I really hope you read at least one of them. They’re all incredible. But then, I haven’t read a book that wasn’t.
Much love,


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E Walsh March 28, 2014 at 10:04 pm

Another vote for The Princess Bride – the first book that made me laugh out loud.

Great fiction about Vikings, and also quite funny:
The Long Ships by Frans Gunnar Bengtsson (NYR of books).

So Long, See You Tomorrow by Wm Maxwell


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Home Goods Shopping Online April 28, 2014 at 9:10 am

Its like you read my mind! You seem to know so much about this, like you wrote the book in it or something.
I think that you could do with some pics to drive the message home
a little bit, but other than that, this is magnificent blog.
A fantastic read. I will definitely be back.


Amara July 2, 2014 at 1:10 pm

Katie kavinsky


Amara July 2, 2014 at 1:19 pm

Awaken by Katie Kacvinsky

I love a book that forces you to look at the big picture and then pulls you back after you close it.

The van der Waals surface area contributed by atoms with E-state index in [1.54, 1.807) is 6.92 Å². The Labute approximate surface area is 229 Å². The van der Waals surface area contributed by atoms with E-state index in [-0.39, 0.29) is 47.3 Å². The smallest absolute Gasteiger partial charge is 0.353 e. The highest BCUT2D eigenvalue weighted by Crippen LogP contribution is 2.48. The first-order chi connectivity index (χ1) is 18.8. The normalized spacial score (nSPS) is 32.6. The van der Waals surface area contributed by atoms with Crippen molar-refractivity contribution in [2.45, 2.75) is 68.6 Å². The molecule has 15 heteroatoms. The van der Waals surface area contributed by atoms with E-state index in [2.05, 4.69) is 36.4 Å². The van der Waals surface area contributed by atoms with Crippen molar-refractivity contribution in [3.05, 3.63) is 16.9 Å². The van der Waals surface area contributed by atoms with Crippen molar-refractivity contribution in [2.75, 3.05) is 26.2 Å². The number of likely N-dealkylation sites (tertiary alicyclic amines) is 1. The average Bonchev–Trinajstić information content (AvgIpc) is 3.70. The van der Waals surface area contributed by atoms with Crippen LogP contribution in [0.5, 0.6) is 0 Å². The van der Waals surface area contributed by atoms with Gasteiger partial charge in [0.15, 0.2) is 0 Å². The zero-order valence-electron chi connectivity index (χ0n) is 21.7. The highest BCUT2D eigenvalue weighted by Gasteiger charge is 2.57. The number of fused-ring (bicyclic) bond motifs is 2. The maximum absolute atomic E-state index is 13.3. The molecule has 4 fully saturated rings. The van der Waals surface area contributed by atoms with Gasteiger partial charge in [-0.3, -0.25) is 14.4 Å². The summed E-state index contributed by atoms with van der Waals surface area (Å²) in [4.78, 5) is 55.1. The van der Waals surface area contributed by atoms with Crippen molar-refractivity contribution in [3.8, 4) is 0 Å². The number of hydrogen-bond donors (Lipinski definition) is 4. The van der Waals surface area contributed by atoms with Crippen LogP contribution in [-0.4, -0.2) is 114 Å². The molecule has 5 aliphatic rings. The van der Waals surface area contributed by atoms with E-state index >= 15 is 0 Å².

Ron Baer July 28, 2014 at 2:22 pm

Hi John, Love your list. As a teacher, I show students your recommendations on YouTube. By the way, if interested, I have my own list of about 138 books, with mini reviews and recommendations.


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Chloe November 29, 2014 at 1:25 pm

Half Bad by Sally Green. Can’t wait for sequel!


Dora March 14, 2016 at 6:23 am

I hoped to see this one but no ones menioned it so here it goes..
Falling into place by Amy Zhang.
It isnt a bestseller.. but it is one of my favourite. The author isn’t even in the wikipedia. Hope someone reads and enjoy it as I did. :)